• Jugore
Clark has written intriguing, multi-layered historical tales in her Abbess Hildegard series, set in a chaotic period of plague, papal schism, the People's Revolt (1381) and its violent repression, the controversial Wycliffe's Bible and Hildegard's successful journey to France to acquire Constantine's Cross. A tough and resourceful nun, widow of a soldier killed in the French wars, Hildegard has finally been given permission to establish a small convent on the York property of Lord Roger de Hutton. While sheltering two young girls sent by the motherhouse in Swyne, Hildegard's industrious Deepdale outpost is destroyed by marauding knights and she is forced to depart with her charges to the city of York, there to await further orders.

Politics in 1385 York are complicated, a mix of local misdeeds and wider-ranging machinations that reach all the way to the throne of England. The sacred relic in Hildegard's charge becomes a coveted item for bartering by thieves. At the same time, the safety of the two orphaned girls is jeopardized, Maud, the youngest, carrying a dark and burdensome secret. As is her wont, Hildegard injects herself into every conceivable situation in search of information to protect the relic and the girls, York rife with spies and malcontents, the air charged with religious controversy on the eve of the feast of Corpus Christi. Familiar characters from prior novels return, new ones become part of the unfolding drama and the clever Hildegard proves her mettle once again, securing the cross and young Maud.

I have a couple of issues with the third of Clark's novels (Hangman's Blind, The Red Velvet Turnshoe). Pivotal to Hangman's Blind is the mutual, albeit forbidden, love between Hubert de Courcy, Abbot of Meaux and Abbess Hildegard. The relationship amply fueled in the first novel, de Courcy has since been relegated to the sidelines, appearing infrequently. Hildegard's constant yearning for a man who appears only peripherally has grown stale. (For her sake, either enhance his role or kick him to the curb.) Equally distressing is Hildegard's recent penchant for self-doubt, an irritating second-guessing of motives that undermines her ability to take decisive action. Clark is so talented at rendering the complicated political issues of the 14th century, reinvigorating the relationship between Abbess Hildegard and de Courcy can only add depth to the drama of a country in turmoil. Luan Gaines/2011.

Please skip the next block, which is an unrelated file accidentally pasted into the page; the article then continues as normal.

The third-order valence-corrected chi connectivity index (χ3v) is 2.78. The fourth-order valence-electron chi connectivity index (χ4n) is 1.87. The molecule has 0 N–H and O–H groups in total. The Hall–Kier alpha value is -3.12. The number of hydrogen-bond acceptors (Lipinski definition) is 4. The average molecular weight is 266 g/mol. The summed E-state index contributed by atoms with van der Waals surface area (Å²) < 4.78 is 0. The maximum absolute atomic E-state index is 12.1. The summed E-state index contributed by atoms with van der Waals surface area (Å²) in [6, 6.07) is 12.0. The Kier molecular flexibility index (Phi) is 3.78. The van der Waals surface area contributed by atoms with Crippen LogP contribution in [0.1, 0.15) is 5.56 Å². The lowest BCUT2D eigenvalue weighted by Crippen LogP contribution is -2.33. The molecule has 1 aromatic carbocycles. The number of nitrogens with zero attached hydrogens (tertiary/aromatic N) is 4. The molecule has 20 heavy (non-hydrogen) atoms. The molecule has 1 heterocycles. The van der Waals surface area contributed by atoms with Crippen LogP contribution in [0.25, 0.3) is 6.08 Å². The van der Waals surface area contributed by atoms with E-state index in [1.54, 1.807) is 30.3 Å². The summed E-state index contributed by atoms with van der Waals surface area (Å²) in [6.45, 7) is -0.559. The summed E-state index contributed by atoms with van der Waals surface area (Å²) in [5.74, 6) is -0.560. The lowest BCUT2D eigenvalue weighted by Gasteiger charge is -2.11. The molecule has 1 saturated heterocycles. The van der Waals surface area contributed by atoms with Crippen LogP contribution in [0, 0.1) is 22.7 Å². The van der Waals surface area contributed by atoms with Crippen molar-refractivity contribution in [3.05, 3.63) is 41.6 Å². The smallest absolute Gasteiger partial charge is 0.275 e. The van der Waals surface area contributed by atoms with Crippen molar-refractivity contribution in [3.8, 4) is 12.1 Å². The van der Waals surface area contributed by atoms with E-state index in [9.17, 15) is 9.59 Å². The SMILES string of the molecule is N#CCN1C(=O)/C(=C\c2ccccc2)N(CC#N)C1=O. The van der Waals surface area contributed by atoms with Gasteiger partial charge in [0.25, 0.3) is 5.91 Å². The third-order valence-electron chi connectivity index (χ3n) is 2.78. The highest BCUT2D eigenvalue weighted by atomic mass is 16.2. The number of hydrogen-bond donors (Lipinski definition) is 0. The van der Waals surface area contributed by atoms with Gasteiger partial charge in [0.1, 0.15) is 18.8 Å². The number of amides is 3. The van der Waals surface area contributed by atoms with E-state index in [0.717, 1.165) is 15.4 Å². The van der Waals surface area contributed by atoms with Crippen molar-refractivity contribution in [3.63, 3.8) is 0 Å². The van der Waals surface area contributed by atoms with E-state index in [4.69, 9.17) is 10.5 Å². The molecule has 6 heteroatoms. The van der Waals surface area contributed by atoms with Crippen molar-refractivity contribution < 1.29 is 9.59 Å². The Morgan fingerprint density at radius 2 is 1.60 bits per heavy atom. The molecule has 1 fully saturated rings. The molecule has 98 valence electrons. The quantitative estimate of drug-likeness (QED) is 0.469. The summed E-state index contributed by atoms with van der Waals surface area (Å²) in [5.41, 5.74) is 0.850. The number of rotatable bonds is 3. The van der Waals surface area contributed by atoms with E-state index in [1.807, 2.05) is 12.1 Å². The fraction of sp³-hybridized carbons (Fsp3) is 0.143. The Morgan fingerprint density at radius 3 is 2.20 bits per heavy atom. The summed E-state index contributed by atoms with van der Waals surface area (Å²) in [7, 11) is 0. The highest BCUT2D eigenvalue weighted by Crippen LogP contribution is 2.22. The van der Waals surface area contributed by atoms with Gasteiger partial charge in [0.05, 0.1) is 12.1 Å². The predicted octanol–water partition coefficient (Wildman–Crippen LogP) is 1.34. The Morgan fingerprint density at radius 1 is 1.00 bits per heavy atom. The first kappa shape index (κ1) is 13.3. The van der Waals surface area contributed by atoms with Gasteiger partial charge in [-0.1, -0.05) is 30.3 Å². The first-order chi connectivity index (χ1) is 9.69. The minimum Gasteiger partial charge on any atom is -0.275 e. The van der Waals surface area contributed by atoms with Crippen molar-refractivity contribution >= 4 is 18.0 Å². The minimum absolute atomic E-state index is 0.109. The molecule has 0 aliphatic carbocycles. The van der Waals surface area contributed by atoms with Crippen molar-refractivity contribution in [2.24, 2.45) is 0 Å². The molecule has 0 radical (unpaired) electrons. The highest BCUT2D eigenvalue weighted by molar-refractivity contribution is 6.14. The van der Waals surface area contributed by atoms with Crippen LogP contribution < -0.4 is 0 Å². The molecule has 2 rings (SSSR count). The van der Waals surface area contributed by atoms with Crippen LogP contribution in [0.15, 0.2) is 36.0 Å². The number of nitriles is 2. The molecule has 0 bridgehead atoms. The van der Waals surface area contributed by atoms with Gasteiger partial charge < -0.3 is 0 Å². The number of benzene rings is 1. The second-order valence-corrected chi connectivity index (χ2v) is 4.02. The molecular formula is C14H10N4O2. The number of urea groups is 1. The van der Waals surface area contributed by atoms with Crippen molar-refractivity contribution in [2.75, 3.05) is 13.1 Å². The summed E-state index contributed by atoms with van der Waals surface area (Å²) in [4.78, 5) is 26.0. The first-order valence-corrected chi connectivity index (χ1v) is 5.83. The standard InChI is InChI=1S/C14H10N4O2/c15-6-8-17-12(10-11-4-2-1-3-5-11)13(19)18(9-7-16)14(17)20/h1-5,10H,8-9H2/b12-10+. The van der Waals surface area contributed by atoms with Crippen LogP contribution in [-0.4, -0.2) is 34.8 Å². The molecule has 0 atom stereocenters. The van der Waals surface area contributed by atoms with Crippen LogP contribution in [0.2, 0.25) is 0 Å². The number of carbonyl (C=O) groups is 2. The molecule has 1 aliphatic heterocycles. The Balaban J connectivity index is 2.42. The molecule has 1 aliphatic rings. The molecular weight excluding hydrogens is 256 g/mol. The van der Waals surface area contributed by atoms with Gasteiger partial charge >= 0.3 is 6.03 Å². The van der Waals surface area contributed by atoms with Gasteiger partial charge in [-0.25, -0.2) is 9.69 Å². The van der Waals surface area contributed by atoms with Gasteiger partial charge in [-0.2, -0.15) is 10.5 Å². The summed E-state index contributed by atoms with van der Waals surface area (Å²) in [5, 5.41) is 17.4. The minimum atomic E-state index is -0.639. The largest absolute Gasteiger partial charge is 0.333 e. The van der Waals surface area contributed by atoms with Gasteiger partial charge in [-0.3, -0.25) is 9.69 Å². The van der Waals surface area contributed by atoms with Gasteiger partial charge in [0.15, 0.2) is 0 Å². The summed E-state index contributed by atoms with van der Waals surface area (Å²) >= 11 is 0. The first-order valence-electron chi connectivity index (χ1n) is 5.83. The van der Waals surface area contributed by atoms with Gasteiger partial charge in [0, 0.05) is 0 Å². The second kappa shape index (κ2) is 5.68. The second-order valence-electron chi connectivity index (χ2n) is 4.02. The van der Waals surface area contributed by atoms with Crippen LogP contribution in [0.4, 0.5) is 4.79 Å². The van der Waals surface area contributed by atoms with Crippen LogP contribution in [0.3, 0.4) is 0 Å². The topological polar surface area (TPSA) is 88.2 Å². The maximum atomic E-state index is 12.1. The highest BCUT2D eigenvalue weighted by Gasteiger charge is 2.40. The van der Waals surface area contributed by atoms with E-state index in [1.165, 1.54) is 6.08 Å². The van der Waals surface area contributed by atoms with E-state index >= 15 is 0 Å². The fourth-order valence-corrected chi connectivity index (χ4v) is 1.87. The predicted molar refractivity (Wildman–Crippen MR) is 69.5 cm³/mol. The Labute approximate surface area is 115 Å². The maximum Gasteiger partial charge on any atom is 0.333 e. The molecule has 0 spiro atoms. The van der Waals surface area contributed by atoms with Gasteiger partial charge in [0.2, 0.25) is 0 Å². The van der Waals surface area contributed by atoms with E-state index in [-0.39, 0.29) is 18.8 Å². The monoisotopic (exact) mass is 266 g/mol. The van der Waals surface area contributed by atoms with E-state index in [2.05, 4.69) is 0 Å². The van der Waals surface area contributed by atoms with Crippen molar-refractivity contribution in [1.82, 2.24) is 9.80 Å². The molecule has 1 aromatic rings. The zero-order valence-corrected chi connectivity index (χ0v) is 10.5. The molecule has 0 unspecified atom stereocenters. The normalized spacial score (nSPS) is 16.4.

• WinDImmortaL
Fast paced and interesting, however confusing story line. Hildegard, supposedly disliked her husband, Hugh but in later books she indicates she was madly in love with him? Historical research, not much...Henry Bolingbroke was the fourth son of John of Gaunt not the eldest. Additionally the author can't seem to remember the names of her characters....she refers to Sir Ralph and then later calls him Sir Richard ? Wouldn't mind if it was a free read but if McMillan sets the price...they should do a little more proofreading.
  • Garr
The third in a series of mysteries set in Medieval England, this book follows the adventures of Abbess Hildegard, a young widow turned nun. She's settled into a peaceful life in the country with a couple of nuns, raising bees and growing their food. This peace is ruined when two young girls on the run arrive, followed closely by marauding knights who set fire to the buildings. They all set off on foot for the great northern city of York.

The book is set in a turbulent era of England's history. John of Gaunt threatens his nephew's throne; the Wycliff bible has been published and is being suppressed; some theologians are questioning whether the host really turns into the body of Christ at mass; a long drought is creating hunger and stress. York is packed with people arriving for the celebration of the Feast of Corpus Christi. And of course, families are having personal problems. Hildegard must protect her two young charges- and figure out why one is wanted so badly and who is doing the wanting. And now a precious relic has been stolen. These strands all weave together through the novel.

It's odd; things never stop happening in this book, but it seemed very slow. Despite all the action and puzzles, I got bored. I loved the way the author put historical details in; one really gets a sense of the period and place. The characters are fairly well done, but I didn't really care very much about any of them- possibly because there are so many characters that you don't really get to spend much time with any one of them except for Hildegard. A few are so unimportant that I'm not sure why they were put in.

The book is good but not great. It kept me reading, but there were definitely times when I saw how far I had still to go to finish it and groaned.
  • Xanzay
I’ve really enjoyed Cassandra’s Clark’s other Hildegard novels but this one just seemed to go on and on. There was so much repetition and what I would called filler in this. Put me to sleep several times. Do like the history. Not my favorite in the series but won’t give up on her books.